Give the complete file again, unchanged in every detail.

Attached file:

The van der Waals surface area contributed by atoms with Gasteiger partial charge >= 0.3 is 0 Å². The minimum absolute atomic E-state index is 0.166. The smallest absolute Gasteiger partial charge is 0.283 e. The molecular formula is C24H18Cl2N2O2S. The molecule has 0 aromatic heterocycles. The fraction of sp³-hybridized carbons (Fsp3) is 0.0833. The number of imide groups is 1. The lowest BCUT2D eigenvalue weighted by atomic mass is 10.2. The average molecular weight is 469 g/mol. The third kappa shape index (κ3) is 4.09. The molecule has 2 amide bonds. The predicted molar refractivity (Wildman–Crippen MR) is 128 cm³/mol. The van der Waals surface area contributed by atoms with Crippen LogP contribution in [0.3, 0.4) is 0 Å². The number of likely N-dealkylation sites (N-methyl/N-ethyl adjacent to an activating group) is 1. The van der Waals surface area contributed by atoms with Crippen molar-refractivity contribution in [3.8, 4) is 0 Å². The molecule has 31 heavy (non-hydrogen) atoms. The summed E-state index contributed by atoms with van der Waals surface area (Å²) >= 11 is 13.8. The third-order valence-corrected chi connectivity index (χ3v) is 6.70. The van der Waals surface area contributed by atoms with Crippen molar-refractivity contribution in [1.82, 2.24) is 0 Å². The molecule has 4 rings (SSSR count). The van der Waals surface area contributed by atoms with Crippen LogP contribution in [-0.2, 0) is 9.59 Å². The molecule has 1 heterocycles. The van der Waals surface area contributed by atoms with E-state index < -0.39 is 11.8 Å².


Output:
The van der Waals surface area contributed by atoms with Gasteiger partial charge >= 0.3 is 0 Å². The minimum absolute atomic E-state index is 0.166. The smallest absolute Gasteiger partial charge is 0.283 e. The molecular formula is C24H18Cl2N2O2S. The molecule has 0 aromatic heterocycles. The fraction of sp³-hybridized carbons (Fsp3) is 0.0833. The number of imide groups is 1. The lowest BCUT2D eigenvalue weighted by atomic mass is 10.2. The average molecular weight is 469 g/mol. The third kappa shape index (κ3) is 4.09. The molecule has 2 amide bonds. The predicted molar refractivity (Wildman–Crippen MR) is 128 cm³/mol. The van der Waals surface area contributed by atoms with Crippen LogP contribution in [0.3, 0.4) is 0 Å². The number of likely N-dealkylation sites (N-methyl/N-ethyl adjacent to an activating group) is 1. The van der Waals surface area contributed by atoms with Crippen molar-refractivity contribution in [3.8, 4) is 0 Å². The molecule has 31 heavy (non-hydrogen) atoms. The summed E-state index contributed by atoms with van der Waals surface area (Å²) >= 11 is 13.8. The third-order valence-corrected chi connectivity index (χ3v) is 6.70. The van der Waals surface area contributed by atoms with Crippen molar-refractivity contribution in [1.82, 2.24) is 0 Å². The molecule has 4 rings (SSSR count). The van der Waals surface area contributed by atoms with Crippen LogP contribution in [-0.2, 0) is 9.59 Å². The molecule has 1 heterocycles. The van der Waals surface area contributed by atoms with E-state index < -0.39 is 11.8 Å².